Boston, MA

One Congress Street at Bulfinch Crossing

Market Sectors
Carr Properties | HYM Investment Group | National Real Estate Advisors
Pelli Clarke & Partners | CBT Architects

One Congress Street is a 43-story Class A office tower that is the anchor of the Bulfinch Crossing renewal. The 600-foot tower has 1,000,000 SF of office space. The façade is completed with a curved and gently tapered design and glass-and-steel curtain wall, contemporary in spirit. A one-acre private landscaped terrace located on the 11th-floor for employees is included, along with a fitness center and upscale food and beverage offerings. The three-story grand lobby and the additional 10,800 SF of ground-floor retail space associated with the building are integrated into a dynamic experience, connecting it to the streetscape of the mixed-use destination.

Engineering Insights

  • One Congress is the second building of the multi-phased Bulfinch Crossing redevelopment. At 43 stories and 528-feet, it is also one of the tallest office towers in Boston since the early 1980s. One of the most architecturally significant features is the curtainwall “swoop” that spans from the ground floor to the apex of two screenwall sails at the roof.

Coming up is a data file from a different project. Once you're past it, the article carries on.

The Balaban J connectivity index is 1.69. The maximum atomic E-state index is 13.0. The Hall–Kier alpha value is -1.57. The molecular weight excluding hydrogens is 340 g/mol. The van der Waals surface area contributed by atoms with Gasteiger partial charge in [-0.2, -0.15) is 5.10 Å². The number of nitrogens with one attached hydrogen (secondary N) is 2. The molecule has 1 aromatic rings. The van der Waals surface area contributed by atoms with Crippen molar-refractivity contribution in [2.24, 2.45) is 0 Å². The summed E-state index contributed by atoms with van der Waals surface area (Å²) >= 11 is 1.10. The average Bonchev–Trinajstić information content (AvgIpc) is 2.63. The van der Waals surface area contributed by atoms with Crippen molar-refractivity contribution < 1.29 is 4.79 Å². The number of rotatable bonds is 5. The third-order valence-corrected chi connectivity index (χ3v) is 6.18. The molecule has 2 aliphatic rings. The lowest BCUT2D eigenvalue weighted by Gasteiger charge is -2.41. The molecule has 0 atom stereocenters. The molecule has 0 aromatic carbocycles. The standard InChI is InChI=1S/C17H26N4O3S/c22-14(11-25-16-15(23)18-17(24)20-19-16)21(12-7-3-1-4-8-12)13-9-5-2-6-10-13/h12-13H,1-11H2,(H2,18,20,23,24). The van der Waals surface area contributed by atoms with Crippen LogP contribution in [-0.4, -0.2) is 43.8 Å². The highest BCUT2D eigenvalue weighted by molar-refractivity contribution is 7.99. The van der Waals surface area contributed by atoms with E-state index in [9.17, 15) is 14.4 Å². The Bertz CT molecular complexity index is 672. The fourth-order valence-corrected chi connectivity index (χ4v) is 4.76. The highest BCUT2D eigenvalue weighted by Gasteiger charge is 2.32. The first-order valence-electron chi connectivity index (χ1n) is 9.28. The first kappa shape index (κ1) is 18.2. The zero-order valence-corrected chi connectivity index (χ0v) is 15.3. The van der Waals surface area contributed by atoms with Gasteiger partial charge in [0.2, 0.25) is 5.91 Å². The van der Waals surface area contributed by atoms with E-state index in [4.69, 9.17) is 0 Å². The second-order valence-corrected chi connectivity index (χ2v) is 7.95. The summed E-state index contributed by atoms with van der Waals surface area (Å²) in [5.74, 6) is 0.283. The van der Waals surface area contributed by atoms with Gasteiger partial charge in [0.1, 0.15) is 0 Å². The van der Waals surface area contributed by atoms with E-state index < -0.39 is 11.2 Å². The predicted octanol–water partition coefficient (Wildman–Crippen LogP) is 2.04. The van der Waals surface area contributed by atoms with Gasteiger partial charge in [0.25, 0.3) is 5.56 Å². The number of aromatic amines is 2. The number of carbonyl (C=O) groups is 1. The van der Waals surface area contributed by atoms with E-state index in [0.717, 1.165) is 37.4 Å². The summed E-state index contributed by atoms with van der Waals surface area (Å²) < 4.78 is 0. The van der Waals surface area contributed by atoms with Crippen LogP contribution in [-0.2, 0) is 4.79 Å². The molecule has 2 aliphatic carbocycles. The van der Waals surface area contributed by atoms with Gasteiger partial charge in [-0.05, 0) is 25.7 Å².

• The “swoop” curtainwall façade was held proud of the main floorplate and supported by a cantilevered structure unique to each floor. At the lower levels, where the swoop angle was flatter, the façade was supported with a secondary steel girt system until the curtainwall could support itself vertically. Significant effort was spent on the coordination and analysis to ensure that the secondary support system behaved as anticipated for the primary floor steel design. The backup system, including façade connections, accounted for approximately 15,000 man-hours of fabrication.
  • At the top, the swoop transitions to sloping screenwall sails on either side of the building. With a maximum height of 85-feet above the roof level, the screenwall accounts for approximately one-third of the building’s total wind load. The screenwall is supported by a combination of vertical trusses and in-place bracing.

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